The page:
“You’re talking about running your traditional, [what] you might call twilight businesses and milking them for as much as you can, whilst also growing your digital offer. And let’s not forget the fact that when you move into the digital space, you’ve got some really, really big international competitors.”
For NZ on Air, the research confirms a trend of the past several years.
Once upon a time, the funding agency might support content taking into account a peak audience time.
“The truth of the matter is there probably isn’t necessarily a massive peak time anymore. People are making the decisions as to when they want to view things,” says Harland.
He highlights his own habits, citing an evening recently when he watched Taskmaster NZ on linear television, then an episode of Far North on Three Now, and then a YouTube video, following the recommendation of his 17-year-old son.
Harland said the future of media was “clearly now on digital platforms”.
“Audiences on demand are growing. Our investment strategy recognises this and we’ve seen some excellent successes already this year with premium drama rolled out on linear and on-demand concurrently, giving audiences greater access to content how and when they want it,” he said.
That includes big investment in dramas such as The Gone on TVNZ platforms and Far North on Three’s platforms.
“We are seeing our local broadcasters all growing their digital offerings but another challenge is connecting local audiences with the excellent content being created for them. Our funding decisions must continue to be informed by robust data insights and audience research and the content must be comprehensively promoted so audiences know where to find it.”
There are effectively three generations of audience, says the research – 15-39-year-olds, 40-59-year-olds and the 60-plus age group.
“For most media, there is a younger generation among whom digital media dominates, a middle-aged audience more divided between traditional and digital media, and a much older audience among whom traditional media is still most popular. The age brackets defining these generations are also similar to 2021.
“However it is clear in 2023 that the older generation is now adopting digital media in far greater numbers, and for the first time we are also seeing this older group significantly decreasing their use of traditional media.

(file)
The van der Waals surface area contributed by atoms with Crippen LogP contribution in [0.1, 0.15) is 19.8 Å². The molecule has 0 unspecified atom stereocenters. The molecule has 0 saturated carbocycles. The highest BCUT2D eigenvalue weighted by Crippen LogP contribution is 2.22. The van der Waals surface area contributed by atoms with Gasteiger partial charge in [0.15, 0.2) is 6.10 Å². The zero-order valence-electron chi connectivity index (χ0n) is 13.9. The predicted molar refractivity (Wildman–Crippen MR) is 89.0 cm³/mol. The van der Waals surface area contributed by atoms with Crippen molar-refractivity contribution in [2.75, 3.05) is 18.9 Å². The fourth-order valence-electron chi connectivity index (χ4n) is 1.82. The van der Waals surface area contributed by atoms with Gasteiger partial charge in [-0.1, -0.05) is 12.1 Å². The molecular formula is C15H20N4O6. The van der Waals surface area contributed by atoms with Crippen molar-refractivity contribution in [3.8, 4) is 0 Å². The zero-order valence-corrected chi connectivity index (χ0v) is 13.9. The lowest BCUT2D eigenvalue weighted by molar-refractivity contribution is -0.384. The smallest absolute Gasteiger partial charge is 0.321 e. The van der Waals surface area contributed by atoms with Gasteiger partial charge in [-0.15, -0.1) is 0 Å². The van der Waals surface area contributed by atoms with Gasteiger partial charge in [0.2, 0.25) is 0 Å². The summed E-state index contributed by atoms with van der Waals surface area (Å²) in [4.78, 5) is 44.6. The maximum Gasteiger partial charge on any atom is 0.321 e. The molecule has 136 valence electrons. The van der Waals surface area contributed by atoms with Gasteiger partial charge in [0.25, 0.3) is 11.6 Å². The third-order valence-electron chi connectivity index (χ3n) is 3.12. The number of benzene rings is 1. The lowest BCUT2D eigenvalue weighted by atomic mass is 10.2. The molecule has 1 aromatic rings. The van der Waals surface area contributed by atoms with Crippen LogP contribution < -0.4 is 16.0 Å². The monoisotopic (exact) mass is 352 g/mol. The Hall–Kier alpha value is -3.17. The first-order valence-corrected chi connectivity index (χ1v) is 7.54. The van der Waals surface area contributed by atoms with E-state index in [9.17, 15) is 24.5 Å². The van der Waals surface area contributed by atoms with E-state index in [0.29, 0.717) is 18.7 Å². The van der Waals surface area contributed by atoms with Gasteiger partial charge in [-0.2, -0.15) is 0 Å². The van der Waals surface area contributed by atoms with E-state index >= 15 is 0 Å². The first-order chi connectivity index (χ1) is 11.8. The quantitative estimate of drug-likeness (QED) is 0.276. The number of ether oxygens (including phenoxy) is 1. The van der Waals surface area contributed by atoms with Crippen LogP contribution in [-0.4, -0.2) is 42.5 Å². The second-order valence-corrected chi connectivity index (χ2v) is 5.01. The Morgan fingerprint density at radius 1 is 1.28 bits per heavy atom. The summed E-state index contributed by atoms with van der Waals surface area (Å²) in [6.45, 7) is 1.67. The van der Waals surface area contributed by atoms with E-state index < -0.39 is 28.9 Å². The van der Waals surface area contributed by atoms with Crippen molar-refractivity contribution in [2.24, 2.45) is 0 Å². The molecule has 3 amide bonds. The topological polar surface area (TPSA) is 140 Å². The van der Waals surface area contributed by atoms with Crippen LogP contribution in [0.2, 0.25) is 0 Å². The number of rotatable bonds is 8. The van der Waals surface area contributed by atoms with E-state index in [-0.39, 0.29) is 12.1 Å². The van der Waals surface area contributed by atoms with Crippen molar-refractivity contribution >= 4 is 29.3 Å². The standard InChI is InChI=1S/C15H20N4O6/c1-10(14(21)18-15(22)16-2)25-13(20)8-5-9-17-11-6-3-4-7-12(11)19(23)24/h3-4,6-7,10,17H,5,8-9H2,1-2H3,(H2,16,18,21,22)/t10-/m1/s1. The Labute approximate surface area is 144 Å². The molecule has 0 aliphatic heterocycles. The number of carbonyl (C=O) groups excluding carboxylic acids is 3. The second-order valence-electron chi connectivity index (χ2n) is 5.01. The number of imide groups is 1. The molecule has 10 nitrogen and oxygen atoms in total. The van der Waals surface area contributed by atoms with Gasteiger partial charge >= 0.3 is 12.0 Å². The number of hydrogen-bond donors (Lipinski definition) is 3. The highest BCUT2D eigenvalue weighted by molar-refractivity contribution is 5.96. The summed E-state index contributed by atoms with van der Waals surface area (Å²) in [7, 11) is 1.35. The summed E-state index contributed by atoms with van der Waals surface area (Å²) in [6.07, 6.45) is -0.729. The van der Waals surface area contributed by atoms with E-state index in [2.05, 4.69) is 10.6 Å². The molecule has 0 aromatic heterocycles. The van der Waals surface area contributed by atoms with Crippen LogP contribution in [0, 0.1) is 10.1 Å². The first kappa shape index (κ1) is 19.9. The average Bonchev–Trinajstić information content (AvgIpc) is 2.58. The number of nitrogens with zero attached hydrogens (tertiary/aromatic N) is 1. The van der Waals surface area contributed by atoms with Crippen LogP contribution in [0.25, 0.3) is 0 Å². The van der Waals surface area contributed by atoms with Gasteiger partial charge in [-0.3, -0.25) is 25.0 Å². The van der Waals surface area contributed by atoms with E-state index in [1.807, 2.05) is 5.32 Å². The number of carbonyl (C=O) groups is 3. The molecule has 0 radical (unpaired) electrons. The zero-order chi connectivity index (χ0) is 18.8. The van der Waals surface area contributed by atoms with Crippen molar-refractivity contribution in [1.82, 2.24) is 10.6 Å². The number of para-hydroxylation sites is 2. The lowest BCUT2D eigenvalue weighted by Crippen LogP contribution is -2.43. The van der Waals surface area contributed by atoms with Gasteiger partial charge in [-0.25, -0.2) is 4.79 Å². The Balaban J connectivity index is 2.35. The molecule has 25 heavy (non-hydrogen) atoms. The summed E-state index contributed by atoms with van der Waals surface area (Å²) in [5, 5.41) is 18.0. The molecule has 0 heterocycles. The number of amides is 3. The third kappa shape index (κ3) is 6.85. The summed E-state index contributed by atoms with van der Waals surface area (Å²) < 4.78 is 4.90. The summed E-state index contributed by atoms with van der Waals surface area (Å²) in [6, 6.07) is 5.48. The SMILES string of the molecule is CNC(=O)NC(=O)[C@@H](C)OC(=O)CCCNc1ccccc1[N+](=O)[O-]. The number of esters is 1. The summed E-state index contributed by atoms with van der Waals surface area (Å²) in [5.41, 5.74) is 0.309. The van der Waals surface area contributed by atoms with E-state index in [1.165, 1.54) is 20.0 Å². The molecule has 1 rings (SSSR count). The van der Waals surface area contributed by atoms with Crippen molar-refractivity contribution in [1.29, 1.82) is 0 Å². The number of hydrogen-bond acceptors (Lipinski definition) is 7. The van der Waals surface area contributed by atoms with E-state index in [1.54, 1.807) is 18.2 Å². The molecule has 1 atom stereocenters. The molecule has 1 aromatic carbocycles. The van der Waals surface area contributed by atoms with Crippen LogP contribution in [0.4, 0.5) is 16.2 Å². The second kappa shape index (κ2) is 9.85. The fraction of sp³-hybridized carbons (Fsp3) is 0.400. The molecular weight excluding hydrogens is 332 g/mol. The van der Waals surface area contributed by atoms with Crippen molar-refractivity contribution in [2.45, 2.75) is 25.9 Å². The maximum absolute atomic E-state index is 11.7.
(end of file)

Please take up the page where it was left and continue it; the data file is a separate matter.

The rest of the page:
“In addition, the middle-aged group is currently at the cross-over point where digital media is overtaking traditional media.
“Both these trends mean that the generation gap is diminishing.”
Away from entertainment, the top three most regularly used news sources are Stuff (48 per cent), TVNZ (45 per cent) and the NZ Herald (35 per cent). Social media posts from news sites such as the Herald and TVNZ (Stuff has not used Facebook for six months) are next, on 34 per cent.
TVNZ is the most trusted news platform (21 per cent of respondents called it their most trusted source), followed by Stuff (13 per cent), the NZ Herald (11 per cent) and then Newshub and RNZ (both 9 per cent).
The research says there has been little change in audiences watching online video on New Zealand-based sites, with the Herald and Stuff reaching about one in 10 New Zealanders each day.
Spotify is the main source of podcasts (8 per cent) followed by social media (5 per cent), friends and family (5 per cent), internet search (4 per cent) and then NZ Herald, RNZ, and Apple (all 2 per cent).
When respondents were asked which radio stations they listened to yesterday, 8 per cent said RNZ, 7 per cent said Newstalk ZB, 6 per cent said More FM and 5 per cent said The Breeze. There were four stations after that on 4 per cent – ZM, The Edge, Coast and The Hits.
Harland said the research would complement other audience measurements in the marketplace, including Nielsen ratings for news websites and newspaper readership, and GFK ratings for radio.
Nielsen has Stuff and the Herald way out in front as online news providers. GFK has ZB well ahead in radio ratings, with The Breeze the top music station.
- Editor-at-Large Shayne Currie is one of New Zealand’s most experienced senior journalists and media leaders. He has held executive and senior editorial roles at NZME including Managing Editor, NZ Herald Editor and Herald on Sunday Editor and has a small shareholding in NZME.